Australian tech matters
Tech and innovation represents so much more than internet search engines, live streaming, and handheld electronic devices, spanning widely across manufacturing, energy, resources, agriculture, and much more besides.
For decades Australia has lagged far behind the U.S. and elsewhere in terms of its risk-taking, technological innovation, and entrepreneurship, but it’s crucial that Aussies now look to seize the initiative to move forward with confidence.
The sheer scale of the opportunities lying ahead in the sector shouldn’t be underestimated.
With tech employment growth comfortably outpacing that of the wider economy the number of technology workers in Australia looks set to increase from around 750,000 to more than 1 million by 2027, while the contribution to the Aussie economy has the potential to grow from a pre-COVID $122 billion (about 6½% of GDP) to more than $200 billion over the course of this critical decade.
Strawberry Hills, forever…
While tech centres could theoretically be located anywhere (I co-founded a PropTech startup wherefrom all three of the founders are now based at Gold Coast, for example), Sydney is forging ahead to become the beating heart of tech and innovation in Australia.
Although Google has taken up substantial commercial space at Pyrmont – and adjacent Ultimo also serves as a home for budding tech entrepreneurs – lately Surry Hills has become the base of many key players, from Blackbird Ventures and Startmate, to tech unicorns Canva and SafetyCulture, as well as Dovetail and numerous others.
There are more than 160,000 STEM graduates in New South Wales, and being a location both attractive to new migrant talent and in close proximity to several of Australia’s eminent Universities, Sydney’s Strawberry Hills district will continue to be a strong drawcard.
The NSW government’s announcement of the $2.5 billion ‘Tech Central’ in the Central Precinct at the southern end of Sydney’s CBD has effectively cemented the trend, at a stroke aiming to add 250,000 square metres of net lettable floor space and an estimated 25,000 tech, STEM, and innovation jobs, including across a hundred new scaleup companies.
Sydney’s tech giant Atlassian has been announced as an anchor tenant and will be headquartered at an environmentally friendly giant timber tower to be constructed at a Railway Square site, creating sustainable space for up to 4,000 employees.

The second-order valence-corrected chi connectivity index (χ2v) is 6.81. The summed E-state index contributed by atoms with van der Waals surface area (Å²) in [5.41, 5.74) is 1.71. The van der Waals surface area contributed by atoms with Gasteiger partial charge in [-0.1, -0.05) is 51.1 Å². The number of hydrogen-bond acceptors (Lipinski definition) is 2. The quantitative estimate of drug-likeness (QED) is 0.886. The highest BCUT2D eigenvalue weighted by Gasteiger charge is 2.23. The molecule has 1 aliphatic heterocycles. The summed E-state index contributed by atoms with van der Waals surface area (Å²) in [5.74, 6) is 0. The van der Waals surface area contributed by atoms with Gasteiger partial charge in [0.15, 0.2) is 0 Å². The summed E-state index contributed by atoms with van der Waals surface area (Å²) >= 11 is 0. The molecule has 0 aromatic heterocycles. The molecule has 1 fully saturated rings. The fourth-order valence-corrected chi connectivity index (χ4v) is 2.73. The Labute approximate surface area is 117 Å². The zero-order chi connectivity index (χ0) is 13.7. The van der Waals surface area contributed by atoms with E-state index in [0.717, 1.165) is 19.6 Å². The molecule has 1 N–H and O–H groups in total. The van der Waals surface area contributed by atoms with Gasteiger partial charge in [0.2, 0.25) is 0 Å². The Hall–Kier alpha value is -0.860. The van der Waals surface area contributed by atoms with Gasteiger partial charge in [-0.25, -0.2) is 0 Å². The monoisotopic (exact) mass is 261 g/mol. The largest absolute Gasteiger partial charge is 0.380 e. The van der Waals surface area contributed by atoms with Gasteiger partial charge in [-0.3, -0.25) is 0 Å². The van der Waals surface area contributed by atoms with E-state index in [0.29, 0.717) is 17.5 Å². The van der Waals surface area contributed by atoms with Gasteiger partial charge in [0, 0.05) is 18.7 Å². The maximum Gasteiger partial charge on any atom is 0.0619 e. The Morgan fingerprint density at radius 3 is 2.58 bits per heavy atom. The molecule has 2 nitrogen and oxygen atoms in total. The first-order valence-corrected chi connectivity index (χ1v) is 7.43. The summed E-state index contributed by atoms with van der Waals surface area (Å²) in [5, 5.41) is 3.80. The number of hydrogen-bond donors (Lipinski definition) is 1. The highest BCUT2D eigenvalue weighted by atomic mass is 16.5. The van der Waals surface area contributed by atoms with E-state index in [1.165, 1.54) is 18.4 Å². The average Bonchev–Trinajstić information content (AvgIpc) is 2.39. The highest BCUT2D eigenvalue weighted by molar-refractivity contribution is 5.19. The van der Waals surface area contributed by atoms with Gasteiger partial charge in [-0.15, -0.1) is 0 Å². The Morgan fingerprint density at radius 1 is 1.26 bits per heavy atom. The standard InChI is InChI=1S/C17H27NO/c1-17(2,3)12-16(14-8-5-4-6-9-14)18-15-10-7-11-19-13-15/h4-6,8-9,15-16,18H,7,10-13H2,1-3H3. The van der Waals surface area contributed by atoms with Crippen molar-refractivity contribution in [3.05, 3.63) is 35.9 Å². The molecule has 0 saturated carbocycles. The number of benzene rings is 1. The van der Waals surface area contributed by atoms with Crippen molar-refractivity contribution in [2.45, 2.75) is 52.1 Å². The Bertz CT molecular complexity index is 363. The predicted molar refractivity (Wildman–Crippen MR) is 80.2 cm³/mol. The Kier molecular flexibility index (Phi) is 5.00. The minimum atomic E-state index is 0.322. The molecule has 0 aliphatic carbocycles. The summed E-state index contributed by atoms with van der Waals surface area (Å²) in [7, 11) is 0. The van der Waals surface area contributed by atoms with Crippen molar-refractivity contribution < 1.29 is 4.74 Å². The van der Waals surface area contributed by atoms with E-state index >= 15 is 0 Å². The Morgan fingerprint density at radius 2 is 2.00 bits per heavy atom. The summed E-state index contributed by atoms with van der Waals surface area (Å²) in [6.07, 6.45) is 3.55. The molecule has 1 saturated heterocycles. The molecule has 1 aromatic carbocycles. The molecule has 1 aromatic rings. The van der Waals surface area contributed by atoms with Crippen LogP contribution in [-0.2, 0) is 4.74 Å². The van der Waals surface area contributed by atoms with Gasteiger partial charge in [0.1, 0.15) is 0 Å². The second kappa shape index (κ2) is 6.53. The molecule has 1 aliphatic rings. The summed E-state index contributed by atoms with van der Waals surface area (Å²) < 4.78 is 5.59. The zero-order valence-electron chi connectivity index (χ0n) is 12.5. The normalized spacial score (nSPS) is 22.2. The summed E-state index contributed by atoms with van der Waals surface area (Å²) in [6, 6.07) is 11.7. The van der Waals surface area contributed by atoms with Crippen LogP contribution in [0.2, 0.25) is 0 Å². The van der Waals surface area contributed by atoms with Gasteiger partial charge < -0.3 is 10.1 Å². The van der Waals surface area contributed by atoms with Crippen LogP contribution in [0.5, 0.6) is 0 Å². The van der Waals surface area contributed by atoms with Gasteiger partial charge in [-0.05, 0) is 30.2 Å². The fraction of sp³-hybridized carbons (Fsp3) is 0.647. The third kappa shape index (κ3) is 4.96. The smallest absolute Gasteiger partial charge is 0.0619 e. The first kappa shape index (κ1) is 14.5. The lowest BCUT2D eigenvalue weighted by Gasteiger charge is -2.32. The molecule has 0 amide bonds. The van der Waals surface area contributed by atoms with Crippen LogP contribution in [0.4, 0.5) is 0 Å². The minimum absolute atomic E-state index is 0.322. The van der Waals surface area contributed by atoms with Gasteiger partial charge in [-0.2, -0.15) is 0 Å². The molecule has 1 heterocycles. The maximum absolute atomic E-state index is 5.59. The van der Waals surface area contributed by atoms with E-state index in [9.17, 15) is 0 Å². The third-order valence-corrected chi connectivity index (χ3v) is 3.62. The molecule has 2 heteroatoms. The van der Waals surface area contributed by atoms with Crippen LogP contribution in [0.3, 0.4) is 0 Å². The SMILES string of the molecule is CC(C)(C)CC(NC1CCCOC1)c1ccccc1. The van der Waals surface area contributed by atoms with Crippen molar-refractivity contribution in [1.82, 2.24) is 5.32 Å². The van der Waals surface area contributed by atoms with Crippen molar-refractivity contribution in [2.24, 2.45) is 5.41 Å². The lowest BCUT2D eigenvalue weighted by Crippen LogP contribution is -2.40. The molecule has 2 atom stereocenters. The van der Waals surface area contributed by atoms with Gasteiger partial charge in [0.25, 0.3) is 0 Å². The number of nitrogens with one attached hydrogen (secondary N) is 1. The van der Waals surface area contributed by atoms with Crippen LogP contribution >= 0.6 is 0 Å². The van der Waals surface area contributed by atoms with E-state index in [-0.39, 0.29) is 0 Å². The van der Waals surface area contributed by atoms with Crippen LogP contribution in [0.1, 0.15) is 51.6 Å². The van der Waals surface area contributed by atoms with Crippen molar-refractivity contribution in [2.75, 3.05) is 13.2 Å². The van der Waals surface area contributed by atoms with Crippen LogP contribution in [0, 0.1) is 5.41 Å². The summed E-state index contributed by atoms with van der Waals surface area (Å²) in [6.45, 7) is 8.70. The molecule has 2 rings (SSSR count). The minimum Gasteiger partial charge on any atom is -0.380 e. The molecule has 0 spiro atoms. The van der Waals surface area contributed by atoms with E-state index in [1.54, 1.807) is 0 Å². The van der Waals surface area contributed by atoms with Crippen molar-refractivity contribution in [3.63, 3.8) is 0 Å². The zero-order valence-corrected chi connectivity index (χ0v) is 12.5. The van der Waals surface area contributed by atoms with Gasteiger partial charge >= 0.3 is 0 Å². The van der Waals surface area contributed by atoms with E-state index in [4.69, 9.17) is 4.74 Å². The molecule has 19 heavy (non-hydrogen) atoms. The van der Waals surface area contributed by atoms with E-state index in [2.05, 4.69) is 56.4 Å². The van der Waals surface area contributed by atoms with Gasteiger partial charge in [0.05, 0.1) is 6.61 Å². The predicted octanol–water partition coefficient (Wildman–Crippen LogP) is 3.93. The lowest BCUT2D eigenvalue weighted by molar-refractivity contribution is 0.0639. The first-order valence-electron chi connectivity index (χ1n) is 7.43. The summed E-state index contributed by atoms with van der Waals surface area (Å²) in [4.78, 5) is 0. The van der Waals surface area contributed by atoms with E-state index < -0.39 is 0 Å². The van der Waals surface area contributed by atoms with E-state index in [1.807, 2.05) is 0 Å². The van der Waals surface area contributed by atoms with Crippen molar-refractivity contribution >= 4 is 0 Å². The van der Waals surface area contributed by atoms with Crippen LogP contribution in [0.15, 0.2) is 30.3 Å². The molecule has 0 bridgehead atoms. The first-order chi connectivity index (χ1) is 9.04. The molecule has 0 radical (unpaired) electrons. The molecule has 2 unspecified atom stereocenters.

Busting the bros club
The original Silicon Valley long held the reputation of being a ‘bros club’, but for Sydney’s tech centre cultural vibrancy, diversity, and inclusion will each be stated government benchmarks.
The consummate tech superstar Melanie Perkins, founder of the design unicorn Canva, has already amply demonstrated with her personable Perthite flair that the future for Sydney’s tech community needn’t be a male-dominated affair.
If Australia is to triumph in the forthcoming global war for talent, Sydney’s nascent tech precinct ideally needs an internationally recognisable moniker.
It could do worse than playfully channelling Jose Antonio Samaranch’s announcement of “Syddie” as the winning host of the 2000 Olympics, being one of the Emerald city’s most memorable modern moments.
‘Sydicon Valley’ – or perhaps a wittier variation thereof! – can be Australia’s major, world-class innovation hub, and should aim to position the harbour city as one of the world’s leading technology metropolises.
A vision for Sydney’s Silicon Valley
The NSW Government has already mapped out the State Significant Precinct (SSP) area running from Pitt Street at its north end, past Central Station, and down to Cleveland Street on the edge of Surry Hills and Redfern.
For years it’s been debated how best to regenerate the tired tramsheds and redundant railyards of Central Sydney.
Behold, the birth of Sydney’s very own Silicon Valley!
Suburbs set to directly benefit from this mega-project will include Chippendale and Camperdown to the inner west, Surry Hills and Redfern to the east, and Erskineville and Alexandria to the south.